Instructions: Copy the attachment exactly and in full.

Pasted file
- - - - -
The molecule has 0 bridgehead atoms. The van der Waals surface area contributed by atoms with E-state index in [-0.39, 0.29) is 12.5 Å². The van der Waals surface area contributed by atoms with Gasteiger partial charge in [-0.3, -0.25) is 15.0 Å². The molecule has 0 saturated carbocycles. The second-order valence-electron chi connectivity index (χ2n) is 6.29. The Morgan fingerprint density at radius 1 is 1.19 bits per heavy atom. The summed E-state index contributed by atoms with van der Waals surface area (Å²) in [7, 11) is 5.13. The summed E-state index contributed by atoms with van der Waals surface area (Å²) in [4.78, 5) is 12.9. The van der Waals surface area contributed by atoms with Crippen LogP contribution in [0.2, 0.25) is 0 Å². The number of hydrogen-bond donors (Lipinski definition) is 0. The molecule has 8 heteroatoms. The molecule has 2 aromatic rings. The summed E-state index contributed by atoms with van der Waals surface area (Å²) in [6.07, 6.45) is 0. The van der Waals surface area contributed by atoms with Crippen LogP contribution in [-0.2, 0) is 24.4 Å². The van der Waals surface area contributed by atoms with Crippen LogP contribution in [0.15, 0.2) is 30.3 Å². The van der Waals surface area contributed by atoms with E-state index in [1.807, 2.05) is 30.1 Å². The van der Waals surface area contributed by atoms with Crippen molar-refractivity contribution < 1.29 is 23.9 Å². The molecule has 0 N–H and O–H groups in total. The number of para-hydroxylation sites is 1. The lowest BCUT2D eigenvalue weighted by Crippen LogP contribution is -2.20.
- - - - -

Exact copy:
The molecule has 0 bridgehead atoms. The van der Waals surface area contributed by atoms with E-state index in [-0.39, 0.29) is 12.5 Å². The van der Waals surface area contributed by atoms with Gasteiger partial charge in [-0.3, -0.25) is 15.0 Å². The molecule has 0 saturated carbocycles. The second-order valence-electron chi connectivity index (χ2n) is 6.29. The Morgan fingerprint density at radius 1 is 1.19 bits per heavy atom. The summed E-state index contributed by atoms with van der Waals surface area (Å²) in [7, 11) is 5.13. The summed E-state index contributed by atoms with van der Waals surface area (Å²) in [4.78, 5) is 12.9. The van der Waals surface area contributed by atoms with Crippen LogP contribution in [0.2, 0.25) is 0 Å². The number of hydrogen-bond donors (Lipinski definition) is 0. The molecule has 8 heteroatoms. The molecule has 2 aromatic rings. The summed E-state index contributed by atoms with van der Waals surface area (Å²) in [6.07, 6.45) is 0. The van der Waals surface area contributed by atoms with Crippen LogP contribution in [-0.2, 0) is 24.4 Å². The van der Waals surface area contributed by atoms with Crippen LogP contribution in [0.15, 0.2) is 30.3 Å². The van der Waals surface area contributed by atoms with E-state index in [1.807, 2.05) is 30.1 Å². The van der Waals surface area contributed by atoms with Crippen molar-refractivity contribution < 1.29 is 23.9 Å². The molecule has 0 N–H and O–H groups in total. The number of para-hydroxylation sites is 1. The lowest BCUT2D eigenvalue weighted by Crippen LogP contribution is -2.20.